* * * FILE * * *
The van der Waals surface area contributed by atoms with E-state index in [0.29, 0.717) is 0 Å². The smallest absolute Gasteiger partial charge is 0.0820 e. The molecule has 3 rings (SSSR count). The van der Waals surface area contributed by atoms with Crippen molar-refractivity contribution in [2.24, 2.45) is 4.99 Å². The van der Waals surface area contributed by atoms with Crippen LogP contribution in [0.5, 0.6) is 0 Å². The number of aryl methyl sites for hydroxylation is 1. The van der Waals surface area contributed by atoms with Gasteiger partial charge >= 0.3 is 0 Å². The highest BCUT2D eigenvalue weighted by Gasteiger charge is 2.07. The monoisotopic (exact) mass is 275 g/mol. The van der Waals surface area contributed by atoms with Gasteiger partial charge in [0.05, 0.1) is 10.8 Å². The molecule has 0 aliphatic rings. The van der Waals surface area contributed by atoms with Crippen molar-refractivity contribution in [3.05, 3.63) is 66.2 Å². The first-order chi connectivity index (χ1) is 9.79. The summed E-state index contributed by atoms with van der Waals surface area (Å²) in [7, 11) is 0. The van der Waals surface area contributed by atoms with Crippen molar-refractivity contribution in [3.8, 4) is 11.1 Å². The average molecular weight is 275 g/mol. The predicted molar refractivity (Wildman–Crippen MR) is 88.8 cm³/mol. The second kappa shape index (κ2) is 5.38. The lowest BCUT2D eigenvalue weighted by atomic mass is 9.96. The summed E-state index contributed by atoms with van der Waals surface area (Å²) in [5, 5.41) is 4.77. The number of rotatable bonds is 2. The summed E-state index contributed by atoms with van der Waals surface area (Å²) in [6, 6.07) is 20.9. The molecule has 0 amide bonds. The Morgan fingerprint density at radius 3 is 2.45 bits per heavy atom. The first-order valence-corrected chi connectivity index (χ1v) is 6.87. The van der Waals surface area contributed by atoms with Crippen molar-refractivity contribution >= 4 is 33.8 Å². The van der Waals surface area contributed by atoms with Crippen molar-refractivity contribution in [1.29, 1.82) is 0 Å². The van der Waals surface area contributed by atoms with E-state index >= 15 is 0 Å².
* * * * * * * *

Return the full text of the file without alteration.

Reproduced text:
The van der Waals surface area contributed by atoms with E-state index in [0.29, 0.717) is 0 Å². The smallest absolute Gasteiger partial charge is 0.0820 e. The molecule has 3 rings (SSSR count). The van der Waals surface area contributed by atoms with Crippen molar-refractivity contribution in [2.24, 2.45) is 4.99 Å². The van der Waals surface area contributed by atoms with Crippen LogP contribution in [0.5, 0.6) is 0 Å². The number of aryl methyl sites for hydroxylation is 1. The van der Waals surface area contributed by atoms with Gasteiger partial charge >= 0.3 is 0 Å². The highest BCUT2D eigenvalue weighted by Gasteiger charge is 2.07. The monoisotopic (exact) mass is 275 g/mol. The van der Waals surface area contributed by atoms with Gasteiger partial charge in [0.05, 0.1) is 10.8 Å². The molecule has 0 aliphatic rings. The van der Waals surface area contributed by atoms with Crippen molar-refractivity contribution in [3.05, 3.63) is 66.2 Å². The first-order chi connectivity index (χ1) is 9.79. The summed E-state index contributed by atoms with van der Waals surface area (Å²) in [7, 11) is 0. The van der Waals surface area contributed by atoms with Crippen molar-refractivity contribution in [3.8, 4) is 11.1 Å². The average molecular weight is 275 g/mol. The predicted molar refractivity (Wildman–Crippen MR) is 88.8 cm³/mol. The second kappa shape index (κ2) is 5.38. The lowest BCUT2D eigenvalue weighted by atomic mass is 9.96. The summed E-state index contributed by atoms with van der Waals surface area (Å²) in [5, 5.41) is 4.77. The number of rotatable bonds is 2. The summed E-state index contributed by atoms with van der Waals surface area (Å²) in [6, 6.07) is 20.9. The molecule has 0 amide bonds. The Morgan fingerprint density at radius 3 is 2.45 bits per heavy atom. The first-order valence-corrected chi connectivity index (χ1v) is 6.87. The van der Waals surface area contributed by atoms with Crippen molar-refractivity contribution >= 4 is 33.8 Å². The van der Waals surface area contributed by atoms with Crippen molar-refractivity contribution in [1.29, 1.82) is 0 Å². The van der Waals surface area contributed by atoms with E-state index >= 15 is 0 Å².